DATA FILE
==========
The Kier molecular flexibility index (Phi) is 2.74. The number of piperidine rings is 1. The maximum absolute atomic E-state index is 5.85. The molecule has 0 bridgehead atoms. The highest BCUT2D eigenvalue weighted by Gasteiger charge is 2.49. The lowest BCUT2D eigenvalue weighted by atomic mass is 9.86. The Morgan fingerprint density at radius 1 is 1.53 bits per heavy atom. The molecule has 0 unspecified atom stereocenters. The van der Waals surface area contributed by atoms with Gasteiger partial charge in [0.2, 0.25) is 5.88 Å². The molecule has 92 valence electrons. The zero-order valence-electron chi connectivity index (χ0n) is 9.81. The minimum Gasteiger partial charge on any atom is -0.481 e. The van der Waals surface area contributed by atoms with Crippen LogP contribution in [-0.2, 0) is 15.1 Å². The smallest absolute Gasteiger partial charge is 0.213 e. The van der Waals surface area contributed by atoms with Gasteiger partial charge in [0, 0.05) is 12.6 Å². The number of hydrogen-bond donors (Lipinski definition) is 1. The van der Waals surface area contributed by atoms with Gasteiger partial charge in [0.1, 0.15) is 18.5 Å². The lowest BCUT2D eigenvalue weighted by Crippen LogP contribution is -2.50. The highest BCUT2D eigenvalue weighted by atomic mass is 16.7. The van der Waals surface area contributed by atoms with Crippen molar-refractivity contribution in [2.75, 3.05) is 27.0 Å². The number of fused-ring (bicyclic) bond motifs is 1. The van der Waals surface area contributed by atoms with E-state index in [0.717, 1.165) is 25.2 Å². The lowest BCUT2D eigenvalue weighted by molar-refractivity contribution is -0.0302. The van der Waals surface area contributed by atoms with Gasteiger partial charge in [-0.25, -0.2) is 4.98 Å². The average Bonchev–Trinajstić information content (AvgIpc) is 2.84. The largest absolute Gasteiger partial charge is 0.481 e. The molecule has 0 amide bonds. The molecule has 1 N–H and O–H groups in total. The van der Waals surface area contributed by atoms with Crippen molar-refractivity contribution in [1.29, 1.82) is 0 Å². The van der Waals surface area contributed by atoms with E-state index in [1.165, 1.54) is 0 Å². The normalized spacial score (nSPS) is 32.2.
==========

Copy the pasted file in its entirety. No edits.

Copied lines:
The Kier molecular flexibility index (Phi) is 2.74. The number of piperidine rings is 1. The maximum absolute atomic E-state index is 5.85. The molecule has 0 bridgehead atoms. The highest BCUT2D eigenvalue weighted by Gasteiger charge is 2.49. The lowest BCUT2D eigenvalue weighted by atomic mass is 9.86. The Morgan fingerprint density at radius 1 is 1.53 bits per heavy atom. The molecule has 0 unspecified atom stereocenters. The van der Waals surface area contributed by atoms with Gasteiger partial charge in [0.2, 0.25) is 5.88 Å². The molecule has 92 valence electrons. The zero-order valence-electron chi connectivity index (χ0n) is 9.81. The minimum Gasteiger partial charge on any atom is -0.481 e. The van der Waals surface area contributed by atoms with Crippen LogP contribution in [-0.2, 0) is 15.1 Å². The smallest absolute Gasteiger partial charge is 0.213 e. The van der Waals surface area contributed by atoms with Gasteiger partial charge in [0, 0.05) is 12.6 Å². The number of hydrogen-bond donors (Lipinski definition) is 1. The van der Waals surface area contributed by atoms with Gasteiger partial charge in [0.1, 0.15) is 18.5 Å². The lowest BCUT2D eigenvalue weighted by Crippen LogP contribution is -2.50. The highest BCUT2D eigenvalue weighted by atomic mass is 16.7. The van der Waals surface area contributed by atoms with Crippen molar-refractivity contribution in [2.75, 3.05) is 27.0 Å². The number of fused-ring (bicyclic) bond motifs is 1. The van der Waals surface area contributed by atoms with E-state index in [0.717, 1.165) is 25.2 Å². The lowest BCUT2D eigenvalue weighted by molar-refractivity contribution is -0.0302. The van der Waals surface area contributed by atoms with Gasteiger partial charge in [-0.25, -0.2) is 4.98 Å². The average Bonchev–Trinajstić information content (AvgIpc) is 2.84. The largest absolute Gasteiger partial charge is 0.481 e. The molecule has 0 amide bonds. The molecule has 1 N–H and O–H groups in total. The van der Waals surface area contributed by atoms with Crippen molar-refractivity contribution in [1.29, 1.82) is 0 Å². The van der Waals surface area contributed by atoms with E-state index in [1.165, 1.54) is 0 Å². The normalized spacial score (nSPS) is 32.2.